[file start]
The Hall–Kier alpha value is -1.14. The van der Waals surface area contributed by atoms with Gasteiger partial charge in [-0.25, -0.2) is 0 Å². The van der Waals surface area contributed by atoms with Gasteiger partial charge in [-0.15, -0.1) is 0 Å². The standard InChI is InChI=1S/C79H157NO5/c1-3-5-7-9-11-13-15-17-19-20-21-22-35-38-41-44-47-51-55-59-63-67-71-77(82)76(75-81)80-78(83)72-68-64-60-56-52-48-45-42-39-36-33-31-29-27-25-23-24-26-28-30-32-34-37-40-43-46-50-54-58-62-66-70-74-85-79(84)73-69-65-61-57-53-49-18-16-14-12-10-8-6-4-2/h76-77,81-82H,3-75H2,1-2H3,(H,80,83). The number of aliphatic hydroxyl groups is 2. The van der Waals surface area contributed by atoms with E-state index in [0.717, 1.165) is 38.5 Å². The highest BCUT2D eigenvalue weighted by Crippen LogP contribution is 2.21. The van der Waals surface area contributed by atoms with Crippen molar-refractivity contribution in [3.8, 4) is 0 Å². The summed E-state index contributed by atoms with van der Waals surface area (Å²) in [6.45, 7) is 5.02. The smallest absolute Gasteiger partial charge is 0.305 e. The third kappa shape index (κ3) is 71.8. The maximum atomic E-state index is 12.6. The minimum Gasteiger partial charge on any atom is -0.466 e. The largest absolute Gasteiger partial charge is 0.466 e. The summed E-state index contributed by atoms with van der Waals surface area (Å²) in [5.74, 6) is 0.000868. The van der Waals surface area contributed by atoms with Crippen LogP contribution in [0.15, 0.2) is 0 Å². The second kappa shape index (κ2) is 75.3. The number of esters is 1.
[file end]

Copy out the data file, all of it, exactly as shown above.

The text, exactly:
The Hall–Kier alpha value is -1.14. The van der Waals surface area contributed by atoms with Gasteiger partial charge in [-0.25, -0.2) is 0 Å². The van der Waals surface area contributed by atoms with Gasteiger partial charge in [-0.15, -0.1) is 0 Å². The standard InChI is InChI=1S/C79H157NO5/c1-3-5-7-9-11-13-15-17-19-20-21-22-35-38-41-44-47-51-55-59-63-67-71-77(82)76(75-81)80-78(83)72-68-64-60-56-52-48-45-42-39-36-33-31-29-27-25-23-24-26-28-30-32-34-37-40-43-46-50-54-58-62-66-70-74-85-79(84)73-69-65-61-57-53-49-18-16-14-12-10-8-6-4-2/h76-77,81-82H,3-75H2,1-2H3,(H,80,83). The number of aliphatic hydroxyl groups is 2. The van der Waals surface area contributed by atoms with E-state index in [0.717, 1.165) is 38.5 Å². The highest BCUT2D eigenvalue weighted by Crippen LogP contribution is 2.21. The van der Waals surface area contributed by atoms with Crippen molar-refractivity contribution in [3.8, 4) is 0 Å². The summed E-state index contributed by atoms with van der Waals surface area (Å²) in [6.45, 7) is 5.02. The smallest absolute Gasteiger partial charge is 0.305 e. The third kappa shape index (κ3) is 71.8. The maximum atomic E-state index is 12.6. The minimum Gasteiger partial charge on any atom is -0.466 e. The largest absolute Gasteiger partial charge is 0.466 e. The summed E-state index contributed by atoms with van der Waals surface area (Å²) in [5.74, 6) is 0.000868. The van der Waals surface area contributed by atoms with Crippen LogP contribution in [0.15, 0.2) is 0 Å². The second kappa shape index (κ2) is 75.3. The number of esters is 1.